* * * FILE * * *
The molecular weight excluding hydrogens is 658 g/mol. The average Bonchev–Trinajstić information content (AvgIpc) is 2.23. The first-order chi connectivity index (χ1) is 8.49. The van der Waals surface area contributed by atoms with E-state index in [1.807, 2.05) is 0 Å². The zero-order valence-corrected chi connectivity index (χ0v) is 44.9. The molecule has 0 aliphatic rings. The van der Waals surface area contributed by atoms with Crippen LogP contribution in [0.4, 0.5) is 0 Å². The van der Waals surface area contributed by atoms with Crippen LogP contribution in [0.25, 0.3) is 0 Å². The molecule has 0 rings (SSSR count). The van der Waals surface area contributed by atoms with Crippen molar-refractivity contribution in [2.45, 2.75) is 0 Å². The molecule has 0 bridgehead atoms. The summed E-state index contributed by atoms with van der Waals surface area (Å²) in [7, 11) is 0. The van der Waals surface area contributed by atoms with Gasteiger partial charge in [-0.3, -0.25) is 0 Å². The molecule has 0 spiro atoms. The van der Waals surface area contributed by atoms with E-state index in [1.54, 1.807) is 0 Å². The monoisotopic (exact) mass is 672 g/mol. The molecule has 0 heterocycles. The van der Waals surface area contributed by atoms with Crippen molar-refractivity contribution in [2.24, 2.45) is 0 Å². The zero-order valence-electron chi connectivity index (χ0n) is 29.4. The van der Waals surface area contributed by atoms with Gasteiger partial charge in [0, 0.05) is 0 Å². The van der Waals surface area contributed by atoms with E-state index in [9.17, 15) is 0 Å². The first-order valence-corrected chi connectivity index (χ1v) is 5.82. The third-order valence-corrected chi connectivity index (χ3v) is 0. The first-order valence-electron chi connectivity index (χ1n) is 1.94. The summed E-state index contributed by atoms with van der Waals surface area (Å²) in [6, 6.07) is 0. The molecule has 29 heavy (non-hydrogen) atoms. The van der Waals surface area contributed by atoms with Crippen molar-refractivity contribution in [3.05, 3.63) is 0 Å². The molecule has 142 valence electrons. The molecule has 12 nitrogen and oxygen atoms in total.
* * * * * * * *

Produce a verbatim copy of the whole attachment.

The molecular weight excluding hydrogens is 658 g/mol. The average Bonchev–Trinajstić information content (AvgIpc) is 2.23. The first-order chi connectivity index (χ1) is 8.49. The van der Waals surface area contributed by atoms with E-state index in [1.807, 2.05) is 0 Å². The zero-order valence-corrected chi connectivity index (χ0v) is 44.9. The molecule has 0 aliphatic rings. The van der Waals surface area contributed by atoms with Crippen LogP contribution in [0.4, 0.5) is 0 Å². The van der Waals surface area contributed by atoms with Crippen LogP contribution in [0.25, 0.3) is 0 Å². The molecule has 0 rings (SSSR count). The van der Waals surface area contributed by atoms with Crippen molar-refractivity contribution in [2.45, 2.75) is 0 Å². The molecule has 0 bridgehead atoms. The summed E-state index contributed by atoms with van der Waals surface area (Å²) in [7, 11) is 0. The van der Waals surface area contributed by atoms with Gasteiger partial charge in [-0.3, -0.25) is 0 Å². The molecule has 0 spiro atoms. The van der Waals surface area contributed by atoms with E-state index in [1.54, 1.807) is 0 Å². The monoisotopic (exact) mass is 672 g/mol. The molecule has 0 heterocycles. The van der Waals surface area contributed by atoms with Crippen molar-refractivity contribution in [2.24, 2.45) is 0 Å². The zero-order valence-electron chi connectivity index (χ0n) is 29.4. The van der Waals surface area contributed by atoms with Gasteiger partial charge in [0, 0.05) is 0 Å². The van der Waals surface area contributed by atoms with E-state index in [9.17, 15) is 0 Å². The first-order valence-corrected chi connectivity index (χ1v) is 5.82. The third-order valence-corrected chi connectivity index (χ3v) is 0. The first-order valence-electron chi connectivity index (χ1n) is 1.94. The summed E-state index contributed by atoms with van der Waals surface area (Å²) in [6, 6.07) is 0. The molecule has 29 heavy (non-hydrogen) atoms. The van der Waals surface area contributed by atoms with Crippen molar-refractivity contribution in [3.05, 3.63) is 0 Å². The molecule has 142 valence electrons. The molecule has 12 nitrogen and oxygen atoms in total.